UnNews:Sen. Bunning blocks loot, embarrassing everyone
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2 March 2010
The motto of the U.S. Senate is, "Don't speak when you can nod, and don't nod when you can wink." And, under its unique rules of procedure, the Senate can cut corners if everyone winks. Sen. Bunning on Tuesday refused to wink and brought business (and notably, loot) to a halt. Democrats bared their fangs, while members of Sen. Bunning's minority party, whose name could not be determined, backed away from him and left his neck exposed.
The issue was an extension of the beloved system that pays unemployed Americans tax-free cash plus health benefits for up to 99 weeks. Recipients wait for their old jobs to return, in the same city, at the same pay, while they do odd jobs under the table. The plan also covers Americans who claim that physical or mental condition or the "bad economy" permanently free them of any duty to do anything useful for their fellow citizens. Democrats had re-instituted a rule called "Pay as You Go," under which any Senator who proposes anything useful has to agree to tax increases "to pay for it." Sen. Bunning awkwardly proposed that Democrats who wanted to extend unemployment payments had to cut somewhere else.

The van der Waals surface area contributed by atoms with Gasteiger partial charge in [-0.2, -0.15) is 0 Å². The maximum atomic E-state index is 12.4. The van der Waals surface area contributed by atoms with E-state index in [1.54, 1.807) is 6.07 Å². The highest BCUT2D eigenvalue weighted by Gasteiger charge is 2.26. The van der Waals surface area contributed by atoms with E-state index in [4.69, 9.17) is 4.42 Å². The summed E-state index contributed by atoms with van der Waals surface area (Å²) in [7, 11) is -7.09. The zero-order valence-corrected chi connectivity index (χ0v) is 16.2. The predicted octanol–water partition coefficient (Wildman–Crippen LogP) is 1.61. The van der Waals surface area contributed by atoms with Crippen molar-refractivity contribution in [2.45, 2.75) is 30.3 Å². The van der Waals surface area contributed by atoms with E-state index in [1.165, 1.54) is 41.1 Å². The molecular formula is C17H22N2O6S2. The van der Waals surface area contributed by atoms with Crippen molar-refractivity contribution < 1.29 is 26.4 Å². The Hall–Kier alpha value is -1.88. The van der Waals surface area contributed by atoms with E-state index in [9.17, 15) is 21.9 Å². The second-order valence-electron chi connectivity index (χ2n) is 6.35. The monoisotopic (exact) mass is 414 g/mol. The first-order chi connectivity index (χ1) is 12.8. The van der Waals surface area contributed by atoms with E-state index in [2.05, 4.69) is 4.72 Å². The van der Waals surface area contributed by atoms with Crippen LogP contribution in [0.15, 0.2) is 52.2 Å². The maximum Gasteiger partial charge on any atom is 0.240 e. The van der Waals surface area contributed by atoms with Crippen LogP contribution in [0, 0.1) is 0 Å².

Ironically, the extension of payments was proposed by an alleged member of Sen. Bunning's own party, Sen. Susan Collins of Maine. "Without fresh dollops of free money, I feel that Maine will physically crumble into the Atlantic Ocean," said a tearful Sen. Collins. Her state's motto is Dirigo, which is Latin for, "I borrow."
Sen. Bunning, from Kentucky, said the extension would add $10 billion to the budget deficit, which is at unsustainable levels. Of course, this has been true for all 14 months of the Barack Obama Presidency, as well as the 96 months of George Bush. The only thing that would have changed is that the long-range sensors of the Starship Senate have just locked onto next November's federal election.
The opposition leader, whose name was not known, is also from Kentucky. He had successfully pushed Sen. Bunning to retire. Ironically, that means Sen. Bunning doesn't give a bleep about re-election, the usual motive to keep borrowing money from China to give to people who don't work.
The Senate's leader, Harry Reid of Nevada, has implored Sen. Bunning to relent. He doesn't mean it, as he is in the same election, he might survive by claiming Sen. Bunning is the problem, and he will surely not survive by merely solving the problem.